AWS the Giant in Cloud Services

Share This PostShare on FacebookShare on Google+Tweet about this on TwitterPin on PinterestShare on LinkedInShare on TumblrShare on RedditShare on StumbleUponDigg this

Amazon begin an electronic eCommerce launched it widely popular and disruptive cloud business in 2006 with the aim of providing automated provisioning and scalability primarily to developers and then production level applications. This was the brain child of Chris Pinkham and Benjamin Black who presented a paper describing a vision for Amazon’s retail computing infrastructure that was completely standardized, completely automated, and would rely extensively on web services for services such as storage, drawing on internal work already underway. Near the end they mentioned the possibility of selling virtual servers as a service, proposing the company could generate revenue from the new infrastructure investment.

From this humble beginnings to been the market giant that it is today, AWS has posted operating income of $604 million on revenue of $2.6 billion in the first quarter of 2016. Lets take a look at some of the services that are offered;

EC2

Amazon Elastic Compute Cloud (Amazon EC2) is a web service that provides re-sizable compute capacity in the cloud. It is designed to make web-scale cloud computing easier for developers.

Amazon EC2’s simple web service interface allows developers to obtain and configure capacity with minimal friction. It provides you with complete control of your computing resources and lets you run on Amazon’s proven computing environment. Amazon EC2 reduces the time required to obtain and boot new server instances to minutes, allowing you to quickly scale capacity, both up and down, as your computing requirements change. Amazon EC2 changes the economics of computing by allowing you to pay only for capacity that you actually use. Amazon EC2 provides developers the tools to build failure resilient applications and isolate themselves from common failure scenarios.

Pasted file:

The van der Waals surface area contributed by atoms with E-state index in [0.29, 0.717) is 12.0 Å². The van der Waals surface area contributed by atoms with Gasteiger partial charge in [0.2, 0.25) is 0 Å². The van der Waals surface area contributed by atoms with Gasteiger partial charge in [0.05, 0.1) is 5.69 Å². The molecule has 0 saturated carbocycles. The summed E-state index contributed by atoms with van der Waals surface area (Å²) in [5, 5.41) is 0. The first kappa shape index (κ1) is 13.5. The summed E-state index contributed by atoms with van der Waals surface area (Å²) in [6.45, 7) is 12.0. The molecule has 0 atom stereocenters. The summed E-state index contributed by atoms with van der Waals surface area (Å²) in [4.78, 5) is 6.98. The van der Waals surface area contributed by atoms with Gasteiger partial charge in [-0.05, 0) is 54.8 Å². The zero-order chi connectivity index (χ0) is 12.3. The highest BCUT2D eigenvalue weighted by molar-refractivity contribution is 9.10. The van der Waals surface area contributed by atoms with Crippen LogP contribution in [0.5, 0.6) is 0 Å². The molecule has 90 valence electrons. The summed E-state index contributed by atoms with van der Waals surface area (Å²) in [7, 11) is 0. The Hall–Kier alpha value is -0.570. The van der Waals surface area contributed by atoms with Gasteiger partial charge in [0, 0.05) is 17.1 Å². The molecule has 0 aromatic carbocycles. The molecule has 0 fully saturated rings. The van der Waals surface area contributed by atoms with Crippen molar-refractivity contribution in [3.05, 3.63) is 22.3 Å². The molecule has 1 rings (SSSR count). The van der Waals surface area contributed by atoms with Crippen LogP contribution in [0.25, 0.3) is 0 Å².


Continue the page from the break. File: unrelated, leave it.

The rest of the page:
Amazon  S3

Amazon Simple Storage Service (Amazon S3) is object storage with a simple web service interface to store and retrieve any amount of data from anywhere on the web. It is designed to deliver 99.999999999% durability, and scale past trillions of objects worldwide. It’s simple to move large volumes of data into or out of S3 with Amazon’s cloud data migration options. Once data is stored in Amazon S3, it can be automatically tiered into lower cost, longer-term cloud storage classes like S3 Standard – Infrequent Access and Amazon Glacier for archiving.

Amazon Relational Database Service (RDS)

Amazon Relational Database Service (Amazon RDS) makes it easy to set up, operate, and scale a relational database in the cloud. It provides cost-efficient and re-sizable capacity while managing time-consuming database administration tasks, freeing you up to focus on your applications and business. Amazon RDS provides you six familiar database engines to choose from, including Amazon Aurora, PostgreSQL, MySQL, MariaDB, Oracle, and Microsoft SQL Server.

AWS Lambda

 

AWS Lambda lets you run code without provisioning or managing servers. You pay only for the compute time you consume – there is no charge when your code is not running. With Lambda, you can run code for virtually any type of application or back-end service – all with zero administration. Just upload your code and Lambda takes care of everything required to run and scale your code with high availability. You can set up your code to automatically trigger from other AWS services or call it directly from any web or mobile app.

Amazon Lex

Amazon Lex is a service for building conversational interfaces into any application using voice and text. Lex provides the advanced deep learning functionalities of automatic speech recognition (ASR) for converting speech to text, and natural language understanding (NLU) to recognize the intent of the text, to enable you to build applications with highly engaging user experiences and lifelike conversational interactions.

 

SourceBusinessInsiderAmazonWikipedia

Share This PostShare on FacebookShare on Google+Tweet about this on TwitterPin on PinterestShare on LinkedInShare on TumblrShare on RedditShare on StumbleUponDigg this

Isuru

I am a random dude in the search for the randomness of things

Leave a Reply

Your email address will not be published. Required fields are marked *